No crops are immune to pests and diseases, and you will inevitably come across a few problems in the course of growing your own fruit and vegetables. Prevention is better than cure, and many setbacks can be avoided by good garden management and giving your plants the best care and attention.
Although almost any crop you grow will be under threat from some type of pest or disease, certain groups of crops, such as brassicas, are especially prone to specific diseases, like clubroot. Fortunately, there are alternatives to simply reaching for a bottle of pesticide: basic plant care is the place to start. Regular feeding and watering will encourage plants to become as strong and naturally robust as possible. You can also start them off under cover to give them an advantage or grow resistant varieties. Weeds can provide breeding grounds for pests and diseases as well as competition for crops, so remove them on sight. In some cases, appropriate chemical controls may be the best option; ensure that you use them safely.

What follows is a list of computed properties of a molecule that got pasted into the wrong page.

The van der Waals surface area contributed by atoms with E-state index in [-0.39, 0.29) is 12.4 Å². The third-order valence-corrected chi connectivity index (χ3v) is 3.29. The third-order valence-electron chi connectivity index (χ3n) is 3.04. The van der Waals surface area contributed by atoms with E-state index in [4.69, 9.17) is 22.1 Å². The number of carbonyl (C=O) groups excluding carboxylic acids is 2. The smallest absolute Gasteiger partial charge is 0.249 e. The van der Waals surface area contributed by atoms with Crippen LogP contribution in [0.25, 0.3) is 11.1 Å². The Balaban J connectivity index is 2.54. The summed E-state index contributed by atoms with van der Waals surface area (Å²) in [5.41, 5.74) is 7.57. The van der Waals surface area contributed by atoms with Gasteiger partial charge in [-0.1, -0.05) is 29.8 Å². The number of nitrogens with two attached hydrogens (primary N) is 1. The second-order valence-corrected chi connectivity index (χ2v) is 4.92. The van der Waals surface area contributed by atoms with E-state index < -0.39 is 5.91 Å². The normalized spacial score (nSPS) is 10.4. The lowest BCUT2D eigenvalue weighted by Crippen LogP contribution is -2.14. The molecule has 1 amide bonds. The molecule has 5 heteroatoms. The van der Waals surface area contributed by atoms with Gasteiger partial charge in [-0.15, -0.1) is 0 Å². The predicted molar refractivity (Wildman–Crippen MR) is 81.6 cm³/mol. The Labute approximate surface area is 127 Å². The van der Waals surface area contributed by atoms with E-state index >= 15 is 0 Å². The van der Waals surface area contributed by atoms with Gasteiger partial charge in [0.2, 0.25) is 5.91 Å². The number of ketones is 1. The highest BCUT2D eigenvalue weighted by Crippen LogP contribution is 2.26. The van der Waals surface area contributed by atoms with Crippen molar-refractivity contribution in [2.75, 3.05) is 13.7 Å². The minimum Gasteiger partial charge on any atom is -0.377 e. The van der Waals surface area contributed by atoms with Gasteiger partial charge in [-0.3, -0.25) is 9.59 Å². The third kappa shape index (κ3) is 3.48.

This technique provides optimal growing conditions for your plants. The basic premise is to avoid planting the same groups of vegetables in the same place more than once every four years. This discourages the build-up of diseases that affect specific plant groups and also allows plants to benefit from the nutrients left behind in the soil by its previous occupants. Think of your crops as belonging to three distinct groups for rotation:
- potatoes and tomatoes
- brassicas, such as cabbages and broccoli